Before I read any of the articles I was already deciding to back off from that this year. The last few years, now that I am a solo pastor and get to organize the whole season, I have done both, and to me Palm Sunday ends up getting the short end of the stick and then I still have 2 more Holy Week services.

    I think mixing the 2 almost discourages people in my congregation from coming to MT and GF because they've already gotten that story. I'm not saying that I'm going to never do Palm/Passion combined again, but I've been at this church for 3 years and done a combined service 3 times, and those services lean more toward Passion than Palm by the end. This time around I'm going Palm and will preach that text which I think I've only done once or twice before because of this mixing of liturgical days.

  4. I'm also with QG in disagreeing with BRC on Easter Sunday. It reminds me of a supervising pastor I had at an internship who used to say that communion shouldn't be thought of as special which is why we should do it every week. Now I didn't disagree with the every week part, but as an important place at which we meet God in Christ, I think it's pretty darn special.

  5. @Stephanie: I'm a cradle Presbyterian and grew up in a church that observed all the Holy Week services, so I didn't think they were "new" to our tradition. It's interesting that your experience is different.

  6. In my (Episcopal) tradition, we start outside on Palm Sunday with a liturgy for blessing the palms, then march around the grounds singing "Prepare the way of the Lord." Joyous! Festive!

    Once indoors, everyone gets a card with their bulletin that has the Passion Gospel on it. We read the whole thing, with readers doing the major parts and the congregation shouting, "Crucify Him!" We end that service already plunged into Good Friday.

    THEN, we offer Eucharist and Stations of the Cross on Mon-Wed, and special services on Maundy Thursday, Good Friday (two services plus confession) and Easter Vigil Saturday. And, in my location at least, they are all quite well attended.

    I have a very hard time with not getting any time to really be with the Palm Sunday story. Just my 2 cents' worth, and why I'm so interested in this topic.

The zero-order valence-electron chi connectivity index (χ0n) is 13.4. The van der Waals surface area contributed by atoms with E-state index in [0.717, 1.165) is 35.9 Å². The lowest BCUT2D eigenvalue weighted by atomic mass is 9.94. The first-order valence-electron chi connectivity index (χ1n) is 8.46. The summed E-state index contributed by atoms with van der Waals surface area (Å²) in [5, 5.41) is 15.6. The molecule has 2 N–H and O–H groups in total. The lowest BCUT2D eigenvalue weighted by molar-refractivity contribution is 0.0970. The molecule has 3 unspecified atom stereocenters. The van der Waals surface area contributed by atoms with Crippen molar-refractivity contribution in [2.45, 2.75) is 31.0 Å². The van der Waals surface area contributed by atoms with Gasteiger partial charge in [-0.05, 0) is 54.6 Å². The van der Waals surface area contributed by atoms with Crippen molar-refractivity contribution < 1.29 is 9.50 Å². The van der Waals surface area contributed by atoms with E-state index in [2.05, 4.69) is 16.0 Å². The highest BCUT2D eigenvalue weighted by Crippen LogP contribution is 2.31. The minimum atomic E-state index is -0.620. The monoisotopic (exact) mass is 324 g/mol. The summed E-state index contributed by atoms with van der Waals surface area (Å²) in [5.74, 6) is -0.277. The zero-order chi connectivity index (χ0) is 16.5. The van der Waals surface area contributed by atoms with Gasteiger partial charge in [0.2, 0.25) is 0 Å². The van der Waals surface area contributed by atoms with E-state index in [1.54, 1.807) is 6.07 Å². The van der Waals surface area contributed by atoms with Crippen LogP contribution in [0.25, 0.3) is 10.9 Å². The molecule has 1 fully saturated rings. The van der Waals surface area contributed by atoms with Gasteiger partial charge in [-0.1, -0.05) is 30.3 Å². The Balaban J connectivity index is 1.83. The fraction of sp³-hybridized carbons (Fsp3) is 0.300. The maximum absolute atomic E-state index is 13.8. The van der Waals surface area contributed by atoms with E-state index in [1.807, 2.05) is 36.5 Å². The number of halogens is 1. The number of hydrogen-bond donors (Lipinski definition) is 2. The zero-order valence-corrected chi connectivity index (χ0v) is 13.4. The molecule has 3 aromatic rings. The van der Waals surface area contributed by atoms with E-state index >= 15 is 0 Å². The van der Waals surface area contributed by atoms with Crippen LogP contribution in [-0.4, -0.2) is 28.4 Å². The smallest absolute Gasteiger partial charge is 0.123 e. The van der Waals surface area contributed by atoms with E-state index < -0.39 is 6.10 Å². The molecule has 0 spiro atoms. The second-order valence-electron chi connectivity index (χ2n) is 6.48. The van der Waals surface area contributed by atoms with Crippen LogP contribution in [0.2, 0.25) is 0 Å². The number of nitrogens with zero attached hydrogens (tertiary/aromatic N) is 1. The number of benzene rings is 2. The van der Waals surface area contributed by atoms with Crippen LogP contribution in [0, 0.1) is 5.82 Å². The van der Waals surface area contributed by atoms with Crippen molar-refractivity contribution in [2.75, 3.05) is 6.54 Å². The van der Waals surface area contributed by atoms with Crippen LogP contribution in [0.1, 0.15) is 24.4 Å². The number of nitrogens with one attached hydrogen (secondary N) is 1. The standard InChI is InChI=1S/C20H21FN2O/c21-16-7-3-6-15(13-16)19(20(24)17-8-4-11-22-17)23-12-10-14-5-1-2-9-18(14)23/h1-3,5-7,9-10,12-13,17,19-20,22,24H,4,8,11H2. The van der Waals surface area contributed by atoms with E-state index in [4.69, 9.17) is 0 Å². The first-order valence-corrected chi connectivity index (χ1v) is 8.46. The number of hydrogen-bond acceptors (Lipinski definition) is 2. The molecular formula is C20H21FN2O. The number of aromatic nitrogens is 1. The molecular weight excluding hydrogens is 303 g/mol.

7. I've done all the various "mixtures" of Holy Week including an Easter Vigil. Yes, I am Presbyterian.

    I can see value and meaning in all the various configurations which have been tried.

    I resonate with Bruce's article. I did not read that Easter was not is. For that matter, every worship service is special. Perhaps it is the all-out, pull-out-all-the-stops, run-your-self-ragged, shine the silver, etc that makes the other worship services seem somewhat less important.

  8. @QG Yea, I know some were more tuned in to Hly Week stuff than mine and others in our area. The Pres church I went to in college observed a lot more of Holy Week through services than my home church did. My understanding has been that for the most part, but definitely not exclusively, the pick up in Presby congregations observing these days started with the liturgical renewal movement in what? Around the 60's? Some did them earlier than that for sure. I grew up in more of a retirement town. The folks in my church weren't "early adopters." Shoot even now there are retired cradle Presbys who will say all these services are "too Catholic" or "too Lutheran."

    In my home church Maundy Thursday was the confirmation service each year. MT got the short end of the stick in my memory as the only year I went was the year I was confirmed. Most people who came were directly related to youth being confirmed which highlights a number of problems with this practice - - no Maundy Thursday service for the congregation, no "public" reception of youth professing faith.